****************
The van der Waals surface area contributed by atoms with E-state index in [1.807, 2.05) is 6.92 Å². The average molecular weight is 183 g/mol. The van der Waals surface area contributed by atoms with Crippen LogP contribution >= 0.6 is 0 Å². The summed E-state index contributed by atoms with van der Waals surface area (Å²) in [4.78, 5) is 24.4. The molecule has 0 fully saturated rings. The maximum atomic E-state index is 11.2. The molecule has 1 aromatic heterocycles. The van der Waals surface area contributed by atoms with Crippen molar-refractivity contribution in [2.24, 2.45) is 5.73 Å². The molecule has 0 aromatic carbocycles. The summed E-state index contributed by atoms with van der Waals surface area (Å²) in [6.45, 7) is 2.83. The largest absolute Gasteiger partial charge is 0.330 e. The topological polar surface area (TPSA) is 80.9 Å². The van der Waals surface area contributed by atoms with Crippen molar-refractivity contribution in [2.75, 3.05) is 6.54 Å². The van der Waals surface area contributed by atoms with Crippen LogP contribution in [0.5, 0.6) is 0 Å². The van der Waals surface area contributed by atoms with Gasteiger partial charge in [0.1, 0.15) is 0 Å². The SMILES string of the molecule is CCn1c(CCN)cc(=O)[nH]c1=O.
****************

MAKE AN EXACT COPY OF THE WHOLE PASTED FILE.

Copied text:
The van der Waals surface area contributed by atoms with E-state index in [1.807, 2.05) is 6.92 Å². The average molecular weight is 183 g/mol. The van der Waals surface area contributed by atoms with Crippen LogP contribution >= 0.6 is 0 Å². The summed E-state index contributed by atoms with van der Waals surface area (Å²) in [4.78, 5) is 24.4. The molecule has 0 fully saturated rings. The maximum atomic E-state index is 11.2. The molecule has 1 aromatic heterocycles. The van der Waals surface area contributed by atoms with Crippen molar-refractivity contribution in [2.24, 2.45) is 5.73 Å². The molecule has 0 aromatic carbocycles. The summed E-state index contributed by atoms with van der Waals surface area (Å²) in [6.45, 7) is 2.83. The largest absolute Gasteiger partial charge is 0.330 e. The topological polar surface area (TPSA) is 80.9 Å². The van der Waals surface area contributed by atoms with Crippen molar-refractivity contribution in [2.75, 3.05) is 6.54 Å². The van der Waals surface area contributed by atoms with Crippen LogP contribution in [0.5, 0.6) is 0 Å². The van der Waals surface area contributed by atoms with Gasteiger partial charge in [0.1, 0.15) is 0 Å². The SMILES string of the molecule is CCn1c(CCN)cc(=O)[nH]c1=O.